With loops and conditionals, you can program essentially anything in Calc. One other command that makes looping easier is Z /, which takes a condition from the stack and breaks out of the enclosing loop if the condition is true (non-zero). You can use this to make "while" and "until" style loops.

If you make a mistake when entering a keyboard macro, you can edit it using Z E. First, you must attach it to a key with Z K. One technique is to enter a throwaway dummy definition for the macro, then enter the real one in the edit command.

 ```1: 3 1: 3 Keyboard Macro Editor. . . Original keys: 1 RET 2 + type "1\r" type "2" calc-plus C-x ( 1 RET 2 + C-x ) Z K h RET Z E h ```

This shows the screen display assuming you have the `macedit' keyboard macro editing package installed, which is usually the case since a copy of `macedit' comes bundled with Calc.

A keyboard macro is stored as a pure keystroke sequence. The `macedit' package (invoked by Z E) scans along the macro and tries to decode it back into human-readable steps. If a key or keys are simply shorthand for some command with a M-x name, that name is shown. Anything that doesn't correspond to a M-x command is written as a `type' command.

Let's edit in a new definition, for computing harmonic numbers. First, erase the three lines of the old definition. Then, type in the new definition (or use Emacs M-w and C-y commands to copy it from this page of the Info file; you can skip typing the comments that begin with `#').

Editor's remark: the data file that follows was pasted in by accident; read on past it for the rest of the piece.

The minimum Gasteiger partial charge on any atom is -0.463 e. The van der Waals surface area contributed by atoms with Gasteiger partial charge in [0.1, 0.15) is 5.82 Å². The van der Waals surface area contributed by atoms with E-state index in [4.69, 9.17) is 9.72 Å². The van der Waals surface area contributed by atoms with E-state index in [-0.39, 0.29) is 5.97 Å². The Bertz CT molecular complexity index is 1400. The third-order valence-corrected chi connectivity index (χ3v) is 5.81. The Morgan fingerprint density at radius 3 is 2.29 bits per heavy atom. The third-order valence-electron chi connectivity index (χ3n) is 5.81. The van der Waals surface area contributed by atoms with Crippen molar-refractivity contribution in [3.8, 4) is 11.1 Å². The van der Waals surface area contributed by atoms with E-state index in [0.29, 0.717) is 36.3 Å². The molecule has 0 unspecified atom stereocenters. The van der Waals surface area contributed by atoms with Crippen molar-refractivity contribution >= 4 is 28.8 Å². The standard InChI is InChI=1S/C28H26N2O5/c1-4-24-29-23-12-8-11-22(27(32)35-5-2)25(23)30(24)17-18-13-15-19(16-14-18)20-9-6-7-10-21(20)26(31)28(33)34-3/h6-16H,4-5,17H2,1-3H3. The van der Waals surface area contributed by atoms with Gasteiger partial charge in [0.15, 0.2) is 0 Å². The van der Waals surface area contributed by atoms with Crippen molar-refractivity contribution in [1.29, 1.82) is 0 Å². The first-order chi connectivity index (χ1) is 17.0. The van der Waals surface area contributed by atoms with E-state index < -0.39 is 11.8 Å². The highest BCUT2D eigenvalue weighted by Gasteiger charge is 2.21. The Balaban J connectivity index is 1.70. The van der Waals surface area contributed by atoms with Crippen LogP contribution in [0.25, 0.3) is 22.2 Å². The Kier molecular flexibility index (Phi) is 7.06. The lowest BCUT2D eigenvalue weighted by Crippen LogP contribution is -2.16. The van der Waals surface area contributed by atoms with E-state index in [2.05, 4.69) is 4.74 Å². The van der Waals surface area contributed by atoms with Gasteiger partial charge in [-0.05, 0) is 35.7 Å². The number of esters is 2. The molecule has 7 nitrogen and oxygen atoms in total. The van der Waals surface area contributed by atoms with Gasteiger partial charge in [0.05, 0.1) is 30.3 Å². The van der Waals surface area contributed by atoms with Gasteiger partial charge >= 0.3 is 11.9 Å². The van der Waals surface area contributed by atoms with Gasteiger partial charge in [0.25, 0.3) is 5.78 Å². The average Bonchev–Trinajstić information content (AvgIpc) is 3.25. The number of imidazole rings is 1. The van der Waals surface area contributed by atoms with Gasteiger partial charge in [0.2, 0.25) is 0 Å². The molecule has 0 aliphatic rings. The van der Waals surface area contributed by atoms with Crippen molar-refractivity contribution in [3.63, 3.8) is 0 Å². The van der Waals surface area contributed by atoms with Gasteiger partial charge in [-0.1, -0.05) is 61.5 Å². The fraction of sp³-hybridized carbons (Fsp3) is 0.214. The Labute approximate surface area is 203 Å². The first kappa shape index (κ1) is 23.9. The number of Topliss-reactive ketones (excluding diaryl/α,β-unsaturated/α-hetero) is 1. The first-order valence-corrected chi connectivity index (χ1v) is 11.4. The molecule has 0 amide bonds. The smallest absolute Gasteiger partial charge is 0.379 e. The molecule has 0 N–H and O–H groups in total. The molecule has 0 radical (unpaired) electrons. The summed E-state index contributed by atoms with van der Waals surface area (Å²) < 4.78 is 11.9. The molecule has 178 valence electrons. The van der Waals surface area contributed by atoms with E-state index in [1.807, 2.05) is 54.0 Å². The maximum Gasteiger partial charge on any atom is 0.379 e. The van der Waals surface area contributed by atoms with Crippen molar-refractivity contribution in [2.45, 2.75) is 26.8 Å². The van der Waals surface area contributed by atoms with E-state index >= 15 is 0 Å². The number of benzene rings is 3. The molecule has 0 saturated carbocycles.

```calc-kbd-push # Save local values (Z `) type "0" # Push a zero calc-store-into # Store it in variable 1 type "1" type "1" # Initial value for loop calc-roll-down # This is the TAB key; swap initial & final calc-kbd-for # Begin "for" loop... calc-inv # Take reciprocal calc-store-plus # Add to accumulator type "1" type "1" # Loop step is 1 calc-kbd-end-for # End "for" loop calc-recall # Now recall final accumulated value type "1" calc-kbd-pop # Restore values (Z ') ```

 ```1: 20 1: 3.597739 . . 20 z h ```

If you don't know how to write a particular command in `macedit' format, you can always write it as keystrokes in a `type` command. There is also a `keys` command which interprets the rest of the line as standard Emacs keystroke names. In fact, `macedit' defines a handy `read-kbd-macro` command which reads the current region of the current buffer as a sequence of keystroke names, and defines that sequence on the X (and C-x e) key. Because this is so useful, Calc puts this command on the M-# m key. Try reading in this macro in the following form: Press C-@ (or C-SPC) at one end of the text below, then type M-# m at the other.

 ```Z ` 0 t 1 1 TAB Z ( & s + 1 1 Z ) r 1 Z ' ```

(*) Exercise 8. A general algorithm for solving equations numerically is Newton's Method. Given the equation f(x) = 0 for any function f, and an initial guess x_0 which is reasonably close to the desired solution, apply this formula over and over:

 ```new_x = x - f(x)/f'(x) ```

where f'(x) is the derivative of f. The x values will quickly converge to a solution, i.e., eventually new_x and x will be equal to within the limits of the current precision. Write a program which takes a formula involving the variable x, and an initial guess x_0, on the stack, and produces a value of x for which the formula is zero. Use it to find a solution of sin(cos(x)) = 0.5 near x = 4.5. (Use angles measured in radians.) Note that the built-in a R (`calc-find-root`) command uses Newton's method when it is able. See section 8. (*)